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I think a more correct rendition of this article would have said - LDS church most prepared. Members need a shot in the arm in many places..... LDS members certainly have the information, products and experience available to them...it is up to them to take advantage of it. Not all of them do.

There is a lot of info on www.LDS.ord under 'home and family' for bird flu/ pandemic preparation also. They have a doctor appointed to oversee the church's preparations for that possibility.
 

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callie i think you may have mistyped the link as it won't open i think it you may have wanted to type www.LDS.org
 

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I mentioned this on HT before, a few weeks ago, I think, but on another forum one of the posters reported that when he was in a gun shop one day, he overheard the owner of the shop bragging to a few buddies that he knew where every Mormon family in the area lived, and when times got hard, he knew where to go, armed, to take food. He had a stack of ward lists on his desk that the poster saw, lists of names and addresses (information that I'm sure was supposed to be confidential -- who knows how this bozo got it). So if you are Mormon, be careful, watchful, and armed. And if you have Mormon friends, warn them, please. Who knows how many people out there besides this one gun shop owner have targeted the Mormon families in their area, expecting to find easy marks? I'm not a Mormon, but I don't like to see anyone preyed on like this, so wanted to repeat the warning.

Kathleen
 

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Dallas
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Having been Emergency Preparedness specialist in 2 different Wards (Congregations) in the last 10 years, I can tell you that if 20 percent of the LDS families in the ward have more than 1 months food storage I would be suprised. The Church has been pushing self sufficenty for a century, but how members actually respond to teachings and how they should respond are 2 different things.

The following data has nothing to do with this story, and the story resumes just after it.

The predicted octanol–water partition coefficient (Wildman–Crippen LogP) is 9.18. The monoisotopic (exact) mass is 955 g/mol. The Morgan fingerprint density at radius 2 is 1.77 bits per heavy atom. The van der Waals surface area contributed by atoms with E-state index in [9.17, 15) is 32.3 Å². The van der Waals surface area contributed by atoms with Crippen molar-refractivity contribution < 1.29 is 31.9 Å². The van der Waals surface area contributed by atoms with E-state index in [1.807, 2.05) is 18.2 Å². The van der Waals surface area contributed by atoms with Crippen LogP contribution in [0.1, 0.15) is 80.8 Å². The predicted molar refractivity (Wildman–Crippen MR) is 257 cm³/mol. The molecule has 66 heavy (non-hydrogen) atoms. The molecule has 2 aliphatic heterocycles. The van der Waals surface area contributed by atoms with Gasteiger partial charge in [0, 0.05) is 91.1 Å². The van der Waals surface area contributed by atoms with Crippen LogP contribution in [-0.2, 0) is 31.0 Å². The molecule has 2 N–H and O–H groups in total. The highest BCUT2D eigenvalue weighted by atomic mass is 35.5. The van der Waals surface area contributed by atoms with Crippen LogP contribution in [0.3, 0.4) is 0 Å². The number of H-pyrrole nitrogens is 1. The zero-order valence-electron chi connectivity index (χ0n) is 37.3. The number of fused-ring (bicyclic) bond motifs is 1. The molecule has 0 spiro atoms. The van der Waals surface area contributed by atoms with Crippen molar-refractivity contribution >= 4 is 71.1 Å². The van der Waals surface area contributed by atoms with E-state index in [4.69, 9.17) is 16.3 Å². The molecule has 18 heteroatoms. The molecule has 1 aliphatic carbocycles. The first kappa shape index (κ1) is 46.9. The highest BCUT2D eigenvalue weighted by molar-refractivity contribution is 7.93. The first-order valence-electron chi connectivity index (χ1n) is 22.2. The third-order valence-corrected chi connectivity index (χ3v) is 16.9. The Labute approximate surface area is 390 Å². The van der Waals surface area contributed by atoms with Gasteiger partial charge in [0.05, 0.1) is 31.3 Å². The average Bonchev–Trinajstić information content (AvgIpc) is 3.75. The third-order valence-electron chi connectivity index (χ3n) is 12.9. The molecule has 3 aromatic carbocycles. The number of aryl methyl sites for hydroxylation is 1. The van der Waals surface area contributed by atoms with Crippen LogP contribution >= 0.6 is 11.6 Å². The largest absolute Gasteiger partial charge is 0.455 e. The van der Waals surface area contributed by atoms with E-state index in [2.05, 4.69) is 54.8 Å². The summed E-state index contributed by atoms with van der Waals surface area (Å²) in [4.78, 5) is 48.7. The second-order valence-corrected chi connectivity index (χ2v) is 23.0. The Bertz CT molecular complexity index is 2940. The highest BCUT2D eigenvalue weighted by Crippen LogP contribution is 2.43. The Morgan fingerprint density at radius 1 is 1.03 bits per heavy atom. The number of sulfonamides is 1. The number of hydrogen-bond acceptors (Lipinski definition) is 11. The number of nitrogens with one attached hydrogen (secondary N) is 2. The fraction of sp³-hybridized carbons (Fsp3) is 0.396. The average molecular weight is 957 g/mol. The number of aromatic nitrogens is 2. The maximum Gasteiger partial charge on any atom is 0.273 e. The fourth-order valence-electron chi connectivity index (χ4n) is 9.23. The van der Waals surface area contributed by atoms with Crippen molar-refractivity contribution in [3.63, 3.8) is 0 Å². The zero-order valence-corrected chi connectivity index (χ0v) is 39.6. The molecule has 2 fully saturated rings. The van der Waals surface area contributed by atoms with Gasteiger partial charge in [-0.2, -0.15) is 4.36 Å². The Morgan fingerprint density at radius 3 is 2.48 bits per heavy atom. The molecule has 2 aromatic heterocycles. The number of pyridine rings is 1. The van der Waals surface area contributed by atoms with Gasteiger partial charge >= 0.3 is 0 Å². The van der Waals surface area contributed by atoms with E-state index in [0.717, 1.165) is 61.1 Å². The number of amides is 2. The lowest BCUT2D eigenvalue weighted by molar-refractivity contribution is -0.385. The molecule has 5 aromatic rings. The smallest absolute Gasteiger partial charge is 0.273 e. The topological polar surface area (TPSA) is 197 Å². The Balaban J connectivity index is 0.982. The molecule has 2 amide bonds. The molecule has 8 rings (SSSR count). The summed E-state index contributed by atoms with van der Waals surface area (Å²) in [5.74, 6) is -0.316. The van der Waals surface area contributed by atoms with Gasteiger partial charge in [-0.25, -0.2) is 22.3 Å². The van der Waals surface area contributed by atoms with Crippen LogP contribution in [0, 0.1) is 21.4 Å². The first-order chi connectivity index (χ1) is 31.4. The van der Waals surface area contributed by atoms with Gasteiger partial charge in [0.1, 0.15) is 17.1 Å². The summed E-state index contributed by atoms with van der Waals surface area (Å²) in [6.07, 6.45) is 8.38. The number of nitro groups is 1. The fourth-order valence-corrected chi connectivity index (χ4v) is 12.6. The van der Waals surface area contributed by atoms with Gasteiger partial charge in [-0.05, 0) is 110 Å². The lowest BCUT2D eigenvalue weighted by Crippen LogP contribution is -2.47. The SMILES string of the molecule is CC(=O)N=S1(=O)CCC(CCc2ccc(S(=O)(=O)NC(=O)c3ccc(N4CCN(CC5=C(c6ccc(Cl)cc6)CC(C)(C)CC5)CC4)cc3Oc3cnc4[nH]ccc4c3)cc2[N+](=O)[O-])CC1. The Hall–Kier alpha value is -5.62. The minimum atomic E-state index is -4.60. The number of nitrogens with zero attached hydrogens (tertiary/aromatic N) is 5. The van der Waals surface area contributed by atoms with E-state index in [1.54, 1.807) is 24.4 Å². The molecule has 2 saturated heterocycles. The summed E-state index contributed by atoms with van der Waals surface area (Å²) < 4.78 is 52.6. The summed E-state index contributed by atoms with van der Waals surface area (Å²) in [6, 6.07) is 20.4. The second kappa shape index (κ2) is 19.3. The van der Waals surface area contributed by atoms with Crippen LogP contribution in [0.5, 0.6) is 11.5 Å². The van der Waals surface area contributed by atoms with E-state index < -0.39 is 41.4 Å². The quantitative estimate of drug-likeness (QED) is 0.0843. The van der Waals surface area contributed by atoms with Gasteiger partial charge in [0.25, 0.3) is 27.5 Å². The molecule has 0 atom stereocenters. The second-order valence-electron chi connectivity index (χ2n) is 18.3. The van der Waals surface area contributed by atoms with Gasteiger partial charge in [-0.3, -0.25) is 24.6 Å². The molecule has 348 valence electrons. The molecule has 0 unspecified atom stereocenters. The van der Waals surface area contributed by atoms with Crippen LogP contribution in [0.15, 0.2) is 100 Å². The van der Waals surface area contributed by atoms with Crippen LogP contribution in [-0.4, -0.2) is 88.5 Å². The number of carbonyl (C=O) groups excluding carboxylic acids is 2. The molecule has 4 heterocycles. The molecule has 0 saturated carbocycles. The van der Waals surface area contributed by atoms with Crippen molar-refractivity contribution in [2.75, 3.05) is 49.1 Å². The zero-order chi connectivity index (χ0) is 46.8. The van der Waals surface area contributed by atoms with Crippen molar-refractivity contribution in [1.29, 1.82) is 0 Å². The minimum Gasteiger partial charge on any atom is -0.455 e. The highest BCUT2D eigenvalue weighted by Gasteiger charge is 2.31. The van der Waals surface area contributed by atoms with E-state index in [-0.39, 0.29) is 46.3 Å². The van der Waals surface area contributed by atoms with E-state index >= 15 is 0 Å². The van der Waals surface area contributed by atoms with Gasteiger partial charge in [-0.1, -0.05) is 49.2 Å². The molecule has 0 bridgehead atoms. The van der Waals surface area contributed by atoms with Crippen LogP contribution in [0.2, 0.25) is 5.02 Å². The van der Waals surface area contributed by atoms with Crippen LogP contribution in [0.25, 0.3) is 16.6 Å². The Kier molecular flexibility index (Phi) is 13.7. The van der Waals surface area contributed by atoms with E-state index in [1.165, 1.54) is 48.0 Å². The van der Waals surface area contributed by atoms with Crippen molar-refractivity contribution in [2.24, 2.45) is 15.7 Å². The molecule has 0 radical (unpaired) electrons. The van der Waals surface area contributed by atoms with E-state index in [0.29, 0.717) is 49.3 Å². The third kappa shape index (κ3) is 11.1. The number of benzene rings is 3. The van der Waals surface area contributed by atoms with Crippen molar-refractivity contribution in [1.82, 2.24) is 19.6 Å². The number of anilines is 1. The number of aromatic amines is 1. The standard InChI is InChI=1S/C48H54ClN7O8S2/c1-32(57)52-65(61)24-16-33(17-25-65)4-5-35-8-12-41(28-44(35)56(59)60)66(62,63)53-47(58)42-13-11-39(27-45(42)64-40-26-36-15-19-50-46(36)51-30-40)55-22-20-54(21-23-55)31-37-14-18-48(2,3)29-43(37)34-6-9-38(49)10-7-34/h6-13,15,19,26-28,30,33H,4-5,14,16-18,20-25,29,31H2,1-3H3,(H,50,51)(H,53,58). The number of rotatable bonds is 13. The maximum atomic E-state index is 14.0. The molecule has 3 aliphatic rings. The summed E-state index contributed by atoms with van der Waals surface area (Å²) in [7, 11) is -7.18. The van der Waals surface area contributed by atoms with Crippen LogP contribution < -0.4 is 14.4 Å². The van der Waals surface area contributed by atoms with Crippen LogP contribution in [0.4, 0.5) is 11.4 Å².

Also many older members store wheat, but know absolutly nothing about using it. My biggest push when I did this was to try to drive into their heads to "store what they eat and eat what they store". The Church has been pushing this recently also.
 

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I mentioned this on HT before, a few weeks ago, I think, but on another forum one of the posters reported that when he was in a gun shop one day, he overheard the owner of the shop bragging to a few buddies that he knew where every Mormon family in the area lived, and when times got hard, he knew where to go, armed, to take food. He had a stack of ward lists on his desk that the poster saw, lists of names and addresses (information that I'm sure was supposed to be confidential -- who knows how this bozo got it). So if you are Mormon, be careful, watchful, and armed. And if you have Mormon friends, warn them, please. Who knows how many people out there besides this one gun shop owner have targeted the Mormon families in their area, expecting to find easy marks? I'm not a Mormon, but I don't like to see anyone preyed on like this, so wanted to repeat the warning.

Kathleen
You would be amazed at how often we hear this. I think they will be very disappointed in many fronts. Mormons are one of the most well-armed groups as individuals out there. We have been told that the time is coming that if we will not take up arms against our neighbors we will flee to places where we can live together in peace. Thanks for the warning though. We are well aware of what is said.